Anything with a smaller market size (e.g. than Windows) means higher cost (in developer effort) per feature per user. It can also result in slower development and potentially less stability, resulting in negative customer reaction (which is a significant risk).
The following is based on figures from http://www.netmarketshare.com, figures for 2017
It's widely assumed that a higher proportion of MacOS users (under 10% of desktops) are likely to have interests in media software (such as a DAW) than Windows (about 90% of desktops). Is it ten times as many? I don't know. It would need to be to achieve parity in market size. The Linux market is a quarter of the MacOS market - so you're looking at needing about fifty Linux users per Windows user interested to achieve parity, which isn't realistic.
Similarly, iOS will likely have a higher proportion of users interested in media software than Android, despite the numbers being like 65% Android, 35% iOS on phones and tablets. Here, only twice the number of users is needed to achieve parity and that's believable (if not easily exceeded), as Android typically isn't seen as a media-oriented platform.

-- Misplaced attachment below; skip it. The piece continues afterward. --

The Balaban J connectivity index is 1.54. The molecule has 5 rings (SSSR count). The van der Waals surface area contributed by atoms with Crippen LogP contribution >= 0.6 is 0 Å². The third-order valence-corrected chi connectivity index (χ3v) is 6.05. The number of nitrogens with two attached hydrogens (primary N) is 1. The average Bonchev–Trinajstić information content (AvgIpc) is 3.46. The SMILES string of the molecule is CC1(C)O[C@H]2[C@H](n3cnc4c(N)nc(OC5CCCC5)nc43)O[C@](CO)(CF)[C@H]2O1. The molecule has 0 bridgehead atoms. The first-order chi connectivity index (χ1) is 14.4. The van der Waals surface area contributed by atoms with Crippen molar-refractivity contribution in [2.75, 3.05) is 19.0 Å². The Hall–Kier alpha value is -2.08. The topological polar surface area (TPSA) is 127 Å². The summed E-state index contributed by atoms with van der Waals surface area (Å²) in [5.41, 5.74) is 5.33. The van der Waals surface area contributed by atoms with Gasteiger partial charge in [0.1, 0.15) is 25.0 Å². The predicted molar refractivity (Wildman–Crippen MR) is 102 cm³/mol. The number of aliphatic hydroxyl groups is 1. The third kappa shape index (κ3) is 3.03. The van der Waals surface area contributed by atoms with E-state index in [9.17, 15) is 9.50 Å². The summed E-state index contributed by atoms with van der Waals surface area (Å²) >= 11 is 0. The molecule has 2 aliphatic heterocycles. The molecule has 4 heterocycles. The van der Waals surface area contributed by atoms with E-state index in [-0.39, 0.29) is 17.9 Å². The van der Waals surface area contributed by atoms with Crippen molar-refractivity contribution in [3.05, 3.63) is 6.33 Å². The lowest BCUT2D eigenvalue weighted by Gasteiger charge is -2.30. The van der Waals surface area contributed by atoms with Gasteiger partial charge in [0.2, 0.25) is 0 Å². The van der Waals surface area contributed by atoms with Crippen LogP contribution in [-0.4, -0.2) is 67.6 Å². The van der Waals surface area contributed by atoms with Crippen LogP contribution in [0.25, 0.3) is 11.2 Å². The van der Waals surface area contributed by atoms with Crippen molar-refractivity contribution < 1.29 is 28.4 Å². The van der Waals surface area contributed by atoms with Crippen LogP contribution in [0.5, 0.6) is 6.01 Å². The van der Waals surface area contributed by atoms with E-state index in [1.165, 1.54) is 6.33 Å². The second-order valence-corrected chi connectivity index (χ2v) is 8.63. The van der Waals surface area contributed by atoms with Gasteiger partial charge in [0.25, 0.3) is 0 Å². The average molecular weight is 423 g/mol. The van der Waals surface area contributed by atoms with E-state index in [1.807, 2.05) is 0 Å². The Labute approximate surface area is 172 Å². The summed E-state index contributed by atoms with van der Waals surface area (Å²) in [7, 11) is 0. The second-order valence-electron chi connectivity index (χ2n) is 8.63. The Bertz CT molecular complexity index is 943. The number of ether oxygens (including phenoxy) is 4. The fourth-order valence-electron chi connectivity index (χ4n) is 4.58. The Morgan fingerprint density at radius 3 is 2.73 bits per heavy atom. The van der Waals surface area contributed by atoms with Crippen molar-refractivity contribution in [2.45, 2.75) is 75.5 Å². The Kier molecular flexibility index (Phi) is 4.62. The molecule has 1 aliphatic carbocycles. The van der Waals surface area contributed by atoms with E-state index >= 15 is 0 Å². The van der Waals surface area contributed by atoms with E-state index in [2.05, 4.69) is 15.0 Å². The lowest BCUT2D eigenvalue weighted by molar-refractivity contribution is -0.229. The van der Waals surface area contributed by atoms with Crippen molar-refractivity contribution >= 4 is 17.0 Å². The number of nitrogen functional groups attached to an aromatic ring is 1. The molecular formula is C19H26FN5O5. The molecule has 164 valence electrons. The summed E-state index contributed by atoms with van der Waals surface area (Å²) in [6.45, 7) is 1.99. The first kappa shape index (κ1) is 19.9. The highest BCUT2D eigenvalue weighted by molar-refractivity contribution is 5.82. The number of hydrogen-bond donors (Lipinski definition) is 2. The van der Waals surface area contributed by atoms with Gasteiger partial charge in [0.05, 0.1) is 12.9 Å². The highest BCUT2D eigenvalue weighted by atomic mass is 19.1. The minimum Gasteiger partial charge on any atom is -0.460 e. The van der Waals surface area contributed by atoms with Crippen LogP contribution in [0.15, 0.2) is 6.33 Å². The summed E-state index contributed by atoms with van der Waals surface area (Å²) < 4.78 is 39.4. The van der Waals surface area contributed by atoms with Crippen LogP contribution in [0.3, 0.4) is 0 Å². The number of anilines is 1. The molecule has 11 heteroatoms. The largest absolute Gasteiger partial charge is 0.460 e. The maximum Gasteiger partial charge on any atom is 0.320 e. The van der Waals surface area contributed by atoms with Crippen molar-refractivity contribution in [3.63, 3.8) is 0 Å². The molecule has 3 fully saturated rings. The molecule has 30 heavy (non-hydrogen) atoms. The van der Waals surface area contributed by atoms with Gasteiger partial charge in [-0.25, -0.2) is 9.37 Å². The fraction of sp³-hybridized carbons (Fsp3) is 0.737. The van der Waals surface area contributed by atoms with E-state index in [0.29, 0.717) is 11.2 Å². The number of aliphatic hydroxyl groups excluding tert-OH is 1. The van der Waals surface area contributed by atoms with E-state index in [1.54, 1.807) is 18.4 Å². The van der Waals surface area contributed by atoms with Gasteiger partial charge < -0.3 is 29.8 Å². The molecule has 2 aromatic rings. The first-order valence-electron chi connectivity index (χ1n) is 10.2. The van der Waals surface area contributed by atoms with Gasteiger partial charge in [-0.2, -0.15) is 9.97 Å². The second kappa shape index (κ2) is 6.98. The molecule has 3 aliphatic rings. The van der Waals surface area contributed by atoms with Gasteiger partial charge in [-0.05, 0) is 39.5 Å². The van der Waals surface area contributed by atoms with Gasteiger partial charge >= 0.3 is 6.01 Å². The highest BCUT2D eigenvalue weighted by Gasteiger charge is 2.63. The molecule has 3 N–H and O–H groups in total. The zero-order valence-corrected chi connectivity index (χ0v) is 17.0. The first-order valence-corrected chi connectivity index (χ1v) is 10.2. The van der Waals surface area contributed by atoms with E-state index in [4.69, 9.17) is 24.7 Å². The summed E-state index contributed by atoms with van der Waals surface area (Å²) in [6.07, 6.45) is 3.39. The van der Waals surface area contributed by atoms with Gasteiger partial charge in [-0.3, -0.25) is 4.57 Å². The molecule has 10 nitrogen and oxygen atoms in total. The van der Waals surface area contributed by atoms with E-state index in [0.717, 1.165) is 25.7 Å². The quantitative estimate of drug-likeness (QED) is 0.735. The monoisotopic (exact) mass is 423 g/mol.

Any market smaller than those main five end up being minuscule and hence needing unrealistic proportions of them having a potential interest in a commercial DAW to make it appear, to me, for any consideration to be given.
Note that latency on Android is an issue only if you're trying to play/mix live - for sequenced playback, it's not a problem. (As another example, Stagelight is a fully featured DAW that's available on Android and Windows, with the only additional feature on Windows being VST support.)